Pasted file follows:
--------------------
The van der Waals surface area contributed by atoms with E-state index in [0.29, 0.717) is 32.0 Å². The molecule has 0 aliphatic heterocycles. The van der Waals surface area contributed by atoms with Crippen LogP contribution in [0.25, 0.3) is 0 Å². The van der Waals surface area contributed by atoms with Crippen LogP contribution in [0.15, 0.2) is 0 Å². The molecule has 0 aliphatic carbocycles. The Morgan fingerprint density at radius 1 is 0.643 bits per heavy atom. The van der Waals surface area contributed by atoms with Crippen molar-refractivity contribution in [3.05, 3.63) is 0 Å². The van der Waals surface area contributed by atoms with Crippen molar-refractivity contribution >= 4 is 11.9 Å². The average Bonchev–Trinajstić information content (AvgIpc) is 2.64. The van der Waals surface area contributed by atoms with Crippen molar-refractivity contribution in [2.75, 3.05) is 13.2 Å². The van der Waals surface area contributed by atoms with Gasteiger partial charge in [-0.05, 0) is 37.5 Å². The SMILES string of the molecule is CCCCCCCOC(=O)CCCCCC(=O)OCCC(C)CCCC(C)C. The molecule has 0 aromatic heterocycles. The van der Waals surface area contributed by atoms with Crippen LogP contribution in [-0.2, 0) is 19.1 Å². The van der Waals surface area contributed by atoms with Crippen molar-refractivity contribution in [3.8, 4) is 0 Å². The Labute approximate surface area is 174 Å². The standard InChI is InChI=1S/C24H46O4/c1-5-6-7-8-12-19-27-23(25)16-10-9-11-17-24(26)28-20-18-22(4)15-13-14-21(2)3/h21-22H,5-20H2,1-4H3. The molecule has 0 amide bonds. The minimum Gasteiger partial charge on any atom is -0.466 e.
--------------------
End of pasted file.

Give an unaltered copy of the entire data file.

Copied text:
The van der Waals surface area contributed by atoms with E-state index in [0.29, 0.717) is 32.0 Å². The molecule has 0 aliphatic heterocycles. The van der Waals surface area contributed by atoms with Crippen LogP contribution in [0.25, 0.3) is 0 Å². The van der Waals surface area contributed by atoms with Crippen LogP contribution in [0.15, 0.2) is 0 Å². The molecule has 0 aliphatic carbocycles. The Morgan fingerprint density at radius 1 is 0.643 bits per heavy atom. The van der Waals surface area contributed by atoms with Crippen molar-refractivity contribution in [3.05, 3.63) is 0 Å². The van der Waals surface area contributed by atoms with Crippen molar-refractivity contribution >= 4 is 11.9 Å². The average Bonchev–Trinajstić information content (AvgIpc) is 2.64. The van der Waals surface area contributed by atoms with Crippen molar-refractivity contribution in [2.75, 3.05) is 13.2 Å². The van der Waals surface area contributed by atoms with Gasteiger partial charge in [-0.05, 0) is 37.5 Å². The SMILES string of the molecule is CCCCCCCOC(=O)CCCCCC(=O)OCCC(C)CCCC(C)C. The molecule has 0 aromatic heterocycles. The van der Waals surface area contributed by atoms with Crippen LogP contribution in [-0.2, 0) is 19.1 Å². The van der Waals surface area contributed by atoms with Crippen molar-refractivity contribution in [3.8, 4) is 0 Å². The Labute approximate surface area is 174 Å². The standard InChI is InChI=1S/C24H46O4/c1-5-6-7-8-12-19-27-23(25)16-10-9-11-17-24(26)28-20-18-22(4)15-13-14-21(2)3/h21-22H,5-20H2,1-4H3. The molecule has 0 amide bonds. The minimum Gasteiger partial charge on any atom is -0.466 e.